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United States House of Representatives

The House of Representatives is the lower house of the United States Congress, whose upper house is the United States Senate.

House of Representatives chamber

Members of the House are elected for a term of two years. The 435 seats in the House are apportioned among the fifty states by population, as determined by a decennial census. Members are elected from districts through a first past the post method. Consequently, disputes over the boundaries of the districts, which must be redrawn after each census, can be particularly contentious. Subject to constitutional requirements established by case law, and in some states to review by the United States Department of Justice to ensure compliance with the federal Voting Rights Act, the government of each state draws the boundaries for the House districts within the state's borders.

If a vacancy occurs in a House seat between elections, it may be filled only by a special election.

Presently the state delegations in the House range from fifty-three members for California, to one each for Alaska, Delaware, Montana, North Dakota, South Dakota, Vermont, and Wyoming. There are also delegates without voting rights (except in committee votes) from the District of Columbia, American Samoa, Guam, Puerto Rico, and the U.S. Virgin Islands. Apportionment of House seats among the states changed slightly with the 108th Congress elected on November 5, 2002, which took office in January, 2003. That Congress, and the four that follow, have been reapportioned on the basis of the April 1, 2000, United States Census. (See complete apportionment numbers in United States Congress.)

The House is presided over by the Speaker of the House, who is elected from among the members. In matters of legislation it is essentially co-equal with the Senate, with the exception of the rule provided by the Constitution that all bills for raising revenue shall originate in the House of Representatives.

Because of the large size of the House of Representatives, much of the power of the House is in the committees. The House Committee on Rules is particularly powerful because each bill submitted to the floor of the house must have a rule assigned by the committee which limits the amount of debate and more importantly specifies what amendments can or cannot be allowed in the course of the debate. The rule approved by the Rules Committee is subject to acceptance or rejection by a vote of the full House.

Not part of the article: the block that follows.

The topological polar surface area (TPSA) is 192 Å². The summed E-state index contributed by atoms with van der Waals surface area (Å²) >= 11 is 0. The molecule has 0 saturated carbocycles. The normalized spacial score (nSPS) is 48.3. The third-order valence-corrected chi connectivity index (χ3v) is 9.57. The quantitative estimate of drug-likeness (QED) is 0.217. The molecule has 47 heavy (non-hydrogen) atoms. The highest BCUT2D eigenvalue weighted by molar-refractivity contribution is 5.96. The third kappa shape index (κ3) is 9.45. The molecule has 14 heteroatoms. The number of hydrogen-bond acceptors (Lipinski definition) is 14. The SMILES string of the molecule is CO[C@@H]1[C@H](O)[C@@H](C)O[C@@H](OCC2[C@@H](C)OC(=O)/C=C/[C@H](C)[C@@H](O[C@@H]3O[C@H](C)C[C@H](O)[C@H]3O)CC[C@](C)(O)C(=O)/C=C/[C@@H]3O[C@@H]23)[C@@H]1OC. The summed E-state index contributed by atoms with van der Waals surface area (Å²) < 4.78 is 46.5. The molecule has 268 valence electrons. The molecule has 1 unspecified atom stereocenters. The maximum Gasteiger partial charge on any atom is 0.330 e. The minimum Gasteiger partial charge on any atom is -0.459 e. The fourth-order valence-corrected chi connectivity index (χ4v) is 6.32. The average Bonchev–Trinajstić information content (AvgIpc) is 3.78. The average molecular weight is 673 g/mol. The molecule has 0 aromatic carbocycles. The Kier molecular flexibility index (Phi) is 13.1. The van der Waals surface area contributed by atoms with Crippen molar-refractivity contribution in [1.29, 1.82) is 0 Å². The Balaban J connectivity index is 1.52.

Another important committee is the House Committee on Ways and Means which is responsible for taxation and is particularly powerful because of the constitutional requirement (in Article 1, Section 7) that bills raising revenue shall originate in the House. The House Committee on Appropriations is another important committee whose power derives from its ability to consider funding for government projects.

Unlike senators, most House members have little individual power, and typically will ally themselves in informal caucuses with other members from similar districts.

The House chamber is located in the north wing of the United States Capitol, in Washington, DC.

Table of contents

History In New York City on April 1, 1789 the House held its first quorum and elected Frederick Muhlenberg of Pennsylvania as the first House Speaker.

During the 108th Congress (2003-2005)


+Republicans: 229 -Independent: 1 (Bernie Sanders[?] (I-VT) is a member of the Democratic Socialists of America.)
*Democrats: 205 +

A Cable TV Viewer's Guide to the House Minding the House can be a rewarding experience for those with time to spare.

Since about 1980 or so, C-SPAN, the cable television network, has televised the House proceedings live. Also, the Official Reporters of Debates take down every word spoken on the House floor, and the heavily redacted transcripts of the proceedings can be found in the Congressional Record[?]. (The Congressional Record is also printed daily.)

The House, when in session, generally convenes at 12:00 Noon (Eastern Time) and continues until adjornment late in the day. The first thing one notices about the House chamber is that most of the seats in the chamber are empty most of the time. Most Members of Congress ("members") are usually busy attending committee meetings, working in their offices, or doing other things while the House is in session. If there is a floor vote, or a quorum call, the electronic voting system is activated and a sequence of bells rings throughout the House side of the Capitol and in the House office building complex. When the bells ring, members flock to the House floor, typically travelling the one-block distance from their offices by foot or by electric trolley. During the last few minutes of the 15 minutes usually allotted for an electronically recorded vote, the chamber fills with members and just as quickly empties again after the vote. It can be politically damaging at home if a member misses too many votes, and the political leadership therefore tries to schedule votes during times when members are likely to be around. Sometimes several votes are held all at once at the end of the day. Fridays usually mean short sessions, no sessions, and/or no votes. This is so that members who live on the other side of the country can fly home for the weekend. Members also have to punch in for quorum calls, which can be demanded by any member if (as is usually the case) fewer members than a quorum are present on the floor.